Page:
`I am trying to find means of working productively for myself and for the laborers. I want to organize...' he answered hotly.
`You don't want to organize anything; it's simply the same as you've been all your life - you want to be original, to pose as not simply exploiting the peasants, but with some idea in view.'
`Oh, all right, that's what you think - and let me alone!' answered Levin, feeling the muscles of his left cheek twitching uncontrollably.
`You've never had, and never have, convictions; all you want is to please your vanity.'
`Oh, very well; let me alone then!'
`And I will let you alone! And it's high time I did, and go to the devil with you! And I'm very sorry I ever came!'
In spite of all Levin's efforts to soothe his brother afterward, Nikolai would listen to nothing he said, declaring that it was better to part, and Konstantin saw that it was simply a case of life being unbearable to him.
Nikolai was just getting ready to go, when Konstantin went in to him again and begged him, rather unnaturally, to forgive him if he had hurt his feelings in any way.
`Ah, generosity!' said Nikolai, and he smiled. `If you want to be right, I can give you that satisfaction. You're in the right; but I'm going all the same.'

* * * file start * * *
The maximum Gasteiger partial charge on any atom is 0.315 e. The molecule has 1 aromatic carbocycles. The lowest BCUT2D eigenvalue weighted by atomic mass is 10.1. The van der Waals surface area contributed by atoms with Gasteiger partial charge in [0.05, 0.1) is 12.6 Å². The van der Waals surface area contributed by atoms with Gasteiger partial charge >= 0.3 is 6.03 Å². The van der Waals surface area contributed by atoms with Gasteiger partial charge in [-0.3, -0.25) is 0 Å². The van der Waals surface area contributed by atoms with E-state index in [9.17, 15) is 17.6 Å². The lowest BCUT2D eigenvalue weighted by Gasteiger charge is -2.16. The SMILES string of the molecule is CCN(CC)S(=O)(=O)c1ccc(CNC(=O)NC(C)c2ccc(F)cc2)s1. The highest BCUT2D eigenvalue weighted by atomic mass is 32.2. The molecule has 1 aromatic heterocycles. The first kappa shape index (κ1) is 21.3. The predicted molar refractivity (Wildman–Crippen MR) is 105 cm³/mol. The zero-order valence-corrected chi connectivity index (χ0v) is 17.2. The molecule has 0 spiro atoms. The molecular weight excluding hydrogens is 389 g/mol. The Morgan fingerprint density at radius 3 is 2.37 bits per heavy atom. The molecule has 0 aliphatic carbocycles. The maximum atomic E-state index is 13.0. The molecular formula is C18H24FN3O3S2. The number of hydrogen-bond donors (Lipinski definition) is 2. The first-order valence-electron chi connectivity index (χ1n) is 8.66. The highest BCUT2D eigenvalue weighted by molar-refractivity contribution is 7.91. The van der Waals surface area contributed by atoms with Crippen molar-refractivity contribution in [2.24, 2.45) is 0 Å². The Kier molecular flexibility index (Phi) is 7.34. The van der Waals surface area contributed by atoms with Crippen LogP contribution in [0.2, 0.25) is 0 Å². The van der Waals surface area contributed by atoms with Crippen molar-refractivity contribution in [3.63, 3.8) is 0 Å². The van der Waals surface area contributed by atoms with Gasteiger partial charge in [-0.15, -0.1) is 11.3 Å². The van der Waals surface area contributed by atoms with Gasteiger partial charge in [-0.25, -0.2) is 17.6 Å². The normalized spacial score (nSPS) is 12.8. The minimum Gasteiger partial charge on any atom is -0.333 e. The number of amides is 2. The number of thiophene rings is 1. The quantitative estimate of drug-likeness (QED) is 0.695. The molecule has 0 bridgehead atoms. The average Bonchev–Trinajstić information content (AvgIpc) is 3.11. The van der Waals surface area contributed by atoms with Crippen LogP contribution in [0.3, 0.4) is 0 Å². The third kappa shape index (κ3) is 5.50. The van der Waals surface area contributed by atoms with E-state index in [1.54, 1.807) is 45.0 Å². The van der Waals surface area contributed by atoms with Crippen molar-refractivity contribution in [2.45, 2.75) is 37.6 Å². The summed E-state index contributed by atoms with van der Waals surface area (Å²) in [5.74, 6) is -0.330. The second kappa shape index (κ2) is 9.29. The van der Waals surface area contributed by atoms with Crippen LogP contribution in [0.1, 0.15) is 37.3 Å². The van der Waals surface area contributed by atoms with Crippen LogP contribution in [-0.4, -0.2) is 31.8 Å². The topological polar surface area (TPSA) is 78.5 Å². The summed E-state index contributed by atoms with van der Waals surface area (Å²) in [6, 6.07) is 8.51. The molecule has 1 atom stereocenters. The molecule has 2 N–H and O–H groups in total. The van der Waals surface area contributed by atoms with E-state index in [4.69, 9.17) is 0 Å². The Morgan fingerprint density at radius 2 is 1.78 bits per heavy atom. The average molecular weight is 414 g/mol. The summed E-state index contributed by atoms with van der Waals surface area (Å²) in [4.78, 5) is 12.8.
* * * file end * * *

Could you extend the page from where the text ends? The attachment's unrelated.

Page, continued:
It was only just at parting that Nikolai kissed him, and said, looking with sudden strangeness and seriousness at his brother:
`Anyway, don't remember evil against me, Kostia!' and his voice quavered.
These were the only words that had been spoken sincerely between them. Levin knew that those words meant, `You see, and you know, that I'm in a bad way, and maybe we shall never see each other again.' Levin knew this, and the tears gushed from his eyes. He kissed his brother once more, but he could not speak, and knew not what to say.
Two days after his brother's departure, Levin too set off for his foreign tour. Happening to meet Shcherbatsky, Kitty's cousin, in the railway train, Levin greatly astonished him by his depression.
`What's the matter with you?' Shcherbatsky asked him.
`Oh, nothing; there's not much happiness in life.'
`Not much? You come with me to Paris instead of to Mulhouse. You shall see how to be happy.'
`No, I've done with it all. It's time I was dead.'
`Well, that's a good one!' said Shcherbatsky, laughing, `why, I'm only just getting ready to begin.'
`Yes, I thought the same not long ago, but now I know I shall soon be dead.'
Levin said what he had genuinely been thinking of late. He saw nothing but death, or an approach to death in everything. But his cherished scheme only engrossed him the more. Life had to be got through somehow, till death did come. Darkness had fallen upon everything for him; but just because of this darkness he felt that the one guiding clue in the darkness was his work, and he clutched it, and clung to it with all his strength.
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